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Why have dads changed? Why all of a sudden do they care? Or do they? Have they changed all that much? Am I really any different to my dad, or his dad before him? Does it really matter?

Well, it seems that many have given this a lot of consideration, and it turns out these are not questions that we would regard, say, ‘silly’ at all. And, discussing the relationship between father and son, in excerpt taken from the guardian online, John Burnside further demonstrates why:

On father’s day, 2008,

Barack Obama gave the speech, “of all the rocks upon which we build our lives,” he told a congregation in Chicago, “we are reminded today that family is the most important. And we are called to recognise and honour how critical every father is to that foundation. They are teachers and coaches. They are mentors and role models. They are examples of success and the men who constantly push us toward it.”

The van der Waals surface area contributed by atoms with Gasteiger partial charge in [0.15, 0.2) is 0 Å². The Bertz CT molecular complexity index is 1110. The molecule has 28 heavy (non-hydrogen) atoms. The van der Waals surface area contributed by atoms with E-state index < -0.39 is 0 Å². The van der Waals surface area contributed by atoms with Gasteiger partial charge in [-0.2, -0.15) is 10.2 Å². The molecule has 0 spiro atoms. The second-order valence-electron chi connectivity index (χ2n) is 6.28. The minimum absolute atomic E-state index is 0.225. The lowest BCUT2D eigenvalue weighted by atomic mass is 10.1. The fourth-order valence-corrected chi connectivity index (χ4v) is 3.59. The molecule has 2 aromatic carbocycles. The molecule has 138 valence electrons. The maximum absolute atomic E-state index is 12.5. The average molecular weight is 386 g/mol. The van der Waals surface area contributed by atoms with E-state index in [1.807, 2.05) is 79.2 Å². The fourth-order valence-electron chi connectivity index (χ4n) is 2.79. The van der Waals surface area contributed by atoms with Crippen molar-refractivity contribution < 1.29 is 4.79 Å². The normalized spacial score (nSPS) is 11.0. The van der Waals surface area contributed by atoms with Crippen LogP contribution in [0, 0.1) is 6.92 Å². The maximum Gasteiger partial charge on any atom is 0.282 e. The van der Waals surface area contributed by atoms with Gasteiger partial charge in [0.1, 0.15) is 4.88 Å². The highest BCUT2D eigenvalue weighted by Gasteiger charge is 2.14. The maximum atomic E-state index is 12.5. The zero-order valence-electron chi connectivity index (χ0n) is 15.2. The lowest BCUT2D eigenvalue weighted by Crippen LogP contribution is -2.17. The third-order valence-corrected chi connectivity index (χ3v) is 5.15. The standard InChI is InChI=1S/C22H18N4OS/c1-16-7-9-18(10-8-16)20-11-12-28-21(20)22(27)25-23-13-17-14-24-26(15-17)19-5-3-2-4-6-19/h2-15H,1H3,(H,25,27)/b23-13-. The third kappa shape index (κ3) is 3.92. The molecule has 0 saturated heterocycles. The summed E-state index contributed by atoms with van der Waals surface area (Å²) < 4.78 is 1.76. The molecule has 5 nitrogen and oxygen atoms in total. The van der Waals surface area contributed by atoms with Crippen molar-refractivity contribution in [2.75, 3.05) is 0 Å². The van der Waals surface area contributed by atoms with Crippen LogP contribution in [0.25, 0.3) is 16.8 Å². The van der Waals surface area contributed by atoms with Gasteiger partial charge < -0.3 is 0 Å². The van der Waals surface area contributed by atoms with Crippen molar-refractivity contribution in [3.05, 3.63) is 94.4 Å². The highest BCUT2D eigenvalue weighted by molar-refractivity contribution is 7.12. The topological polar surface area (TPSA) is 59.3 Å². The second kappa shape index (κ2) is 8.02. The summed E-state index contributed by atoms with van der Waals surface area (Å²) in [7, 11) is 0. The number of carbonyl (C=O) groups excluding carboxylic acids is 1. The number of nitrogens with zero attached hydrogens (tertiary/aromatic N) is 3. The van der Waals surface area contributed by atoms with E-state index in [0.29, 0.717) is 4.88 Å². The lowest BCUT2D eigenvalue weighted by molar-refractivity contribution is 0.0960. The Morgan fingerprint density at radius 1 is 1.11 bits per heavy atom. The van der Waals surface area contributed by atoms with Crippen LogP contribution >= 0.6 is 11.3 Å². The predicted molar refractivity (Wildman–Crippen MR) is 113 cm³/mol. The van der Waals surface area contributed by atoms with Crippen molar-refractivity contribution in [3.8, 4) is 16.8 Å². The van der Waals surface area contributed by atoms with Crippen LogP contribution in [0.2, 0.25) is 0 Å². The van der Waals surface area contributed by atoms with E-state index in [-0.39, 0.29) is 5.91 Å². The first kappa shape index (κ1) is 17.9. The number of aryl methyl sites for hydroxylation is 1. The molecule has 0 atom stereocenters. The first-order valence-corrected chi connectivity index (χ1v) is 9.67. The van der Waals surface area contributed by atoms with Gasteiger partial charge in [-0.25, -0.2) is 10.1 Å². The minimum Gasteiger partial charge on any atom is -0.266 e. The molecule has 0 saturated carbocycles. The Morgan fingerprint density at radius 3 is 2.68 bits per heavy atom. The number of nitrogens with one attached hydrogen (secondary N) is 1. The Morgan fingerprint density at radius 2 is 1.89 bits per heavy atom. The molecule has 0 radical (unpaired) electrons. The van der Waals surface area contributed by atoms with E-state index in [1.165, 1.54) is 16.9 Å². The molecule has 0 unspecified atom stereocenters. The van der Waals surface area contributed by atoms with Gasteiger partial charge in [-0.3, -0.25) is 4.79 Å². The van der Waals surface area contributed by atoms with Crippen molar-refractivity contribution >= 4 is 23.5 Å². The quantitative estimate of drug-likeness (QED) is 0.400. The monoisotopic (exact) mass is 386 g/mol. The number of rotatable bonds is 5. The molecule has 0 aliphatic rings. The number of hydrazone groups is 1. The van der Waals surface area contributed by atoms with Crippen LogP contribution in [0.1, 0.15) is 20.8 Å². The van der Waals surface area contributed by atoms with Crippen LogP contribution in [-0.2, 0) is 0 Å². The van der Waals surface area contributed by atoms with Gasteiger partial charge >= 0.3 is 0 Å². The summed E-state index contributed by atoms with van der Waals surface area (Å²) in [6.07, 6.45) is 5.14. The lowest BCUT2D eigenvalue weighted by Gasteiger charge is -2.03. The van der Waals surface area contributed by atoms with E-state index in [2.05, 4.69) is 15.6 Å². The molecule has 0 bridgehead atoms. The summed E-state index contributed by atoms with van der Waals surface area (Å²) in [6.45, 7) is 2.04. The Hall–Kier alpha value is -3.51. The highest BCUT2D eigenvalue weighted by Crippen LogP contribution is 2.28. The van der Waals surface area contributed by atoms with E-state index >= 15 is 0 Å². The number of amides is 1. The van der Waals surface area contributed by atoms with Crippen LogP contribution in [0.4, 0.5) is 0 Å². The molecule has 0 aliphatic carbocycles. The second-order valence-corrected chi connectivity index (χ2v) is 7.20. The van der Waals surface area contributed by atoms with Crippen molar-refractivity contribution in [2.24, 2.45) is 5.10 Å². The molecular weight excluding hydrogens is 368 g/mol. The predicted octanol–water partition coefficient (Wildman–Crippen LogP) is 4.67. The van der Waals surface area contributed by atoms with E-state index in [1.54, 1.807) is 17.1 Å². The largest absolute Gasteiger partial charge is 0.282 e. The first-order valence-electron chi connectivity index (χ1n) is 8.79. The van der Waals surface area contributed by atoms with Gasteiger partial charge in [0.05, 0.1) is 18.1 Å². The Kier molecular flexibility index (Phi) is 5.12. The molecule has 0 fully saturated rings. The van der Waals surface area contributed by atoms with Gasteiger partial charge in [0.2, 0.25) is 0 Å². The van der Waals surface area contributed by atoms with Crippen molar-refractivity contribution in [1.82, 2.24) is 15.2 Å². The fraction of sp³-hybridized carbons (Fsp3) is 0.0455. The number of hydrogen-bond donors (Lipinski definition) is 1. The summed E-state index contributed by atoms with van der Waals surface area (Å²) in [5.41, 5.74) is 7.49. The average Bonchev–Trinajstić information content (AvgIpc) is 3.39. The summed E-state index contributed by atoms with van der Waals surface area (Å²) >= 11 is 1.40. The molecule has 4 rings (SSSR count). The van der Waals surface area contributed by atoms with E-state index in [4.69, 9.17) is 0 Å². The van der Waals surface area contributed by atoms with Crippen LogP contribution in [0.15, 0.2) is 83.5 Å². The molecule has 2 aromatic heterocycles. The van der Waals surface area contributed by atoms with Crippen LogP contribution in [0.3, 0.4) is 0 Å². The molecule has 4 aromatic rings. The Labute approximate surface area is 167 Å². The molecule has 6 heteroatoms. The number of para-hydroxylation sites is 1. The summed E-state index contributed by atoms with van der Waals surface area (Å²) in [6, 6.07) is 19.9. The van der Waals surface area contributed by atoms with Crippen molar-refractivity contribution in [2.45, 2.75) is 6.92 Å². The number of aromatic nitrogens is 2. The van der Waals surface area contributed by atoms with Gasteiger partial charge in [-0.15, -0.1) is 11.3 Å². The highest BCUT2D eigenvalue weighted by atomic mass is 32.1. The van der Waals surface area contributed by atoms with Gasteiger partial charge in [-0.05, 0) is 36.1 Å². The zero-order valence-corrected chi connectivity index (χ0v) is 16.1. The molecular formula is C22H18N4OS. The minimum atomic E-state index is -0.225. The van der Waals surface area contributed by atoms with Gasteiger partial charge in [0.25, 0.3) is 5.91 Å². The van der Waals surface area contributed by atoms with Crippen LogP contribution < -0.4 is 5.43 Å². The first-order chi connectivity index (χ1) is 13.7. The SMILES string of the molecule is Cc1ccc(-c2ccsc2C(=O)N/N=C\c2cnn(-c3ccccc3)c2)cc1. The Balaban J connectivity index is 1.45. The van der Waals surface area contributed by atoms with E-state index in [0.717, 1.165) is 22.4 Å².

Then, reduced to state of internal conflict, as wise as such words are, I thought to myself, what the fuck? Who are these fathers? Obama has clearly got a case of the ‘Disney fever’. Then John Burnside adds a voice of reason and concludes that, “the language we use when we talk about fathers – hero, inspiration, role model – places burdens on real, flesh-and-blood men that they cannot possibly live up to. Why should fathers be heroes?”

Now this made absolute sense, but Obama speaks of the modern father, not the father that most will inherit. My dad of course was a hero to my boyhood self, and although I’m not sure you would call him a good role model, if I am sure of anything, my father was never burdened by such matters. I am also certain that these were never issues discussed at the table in the local workingman’s club. Ever. Period.


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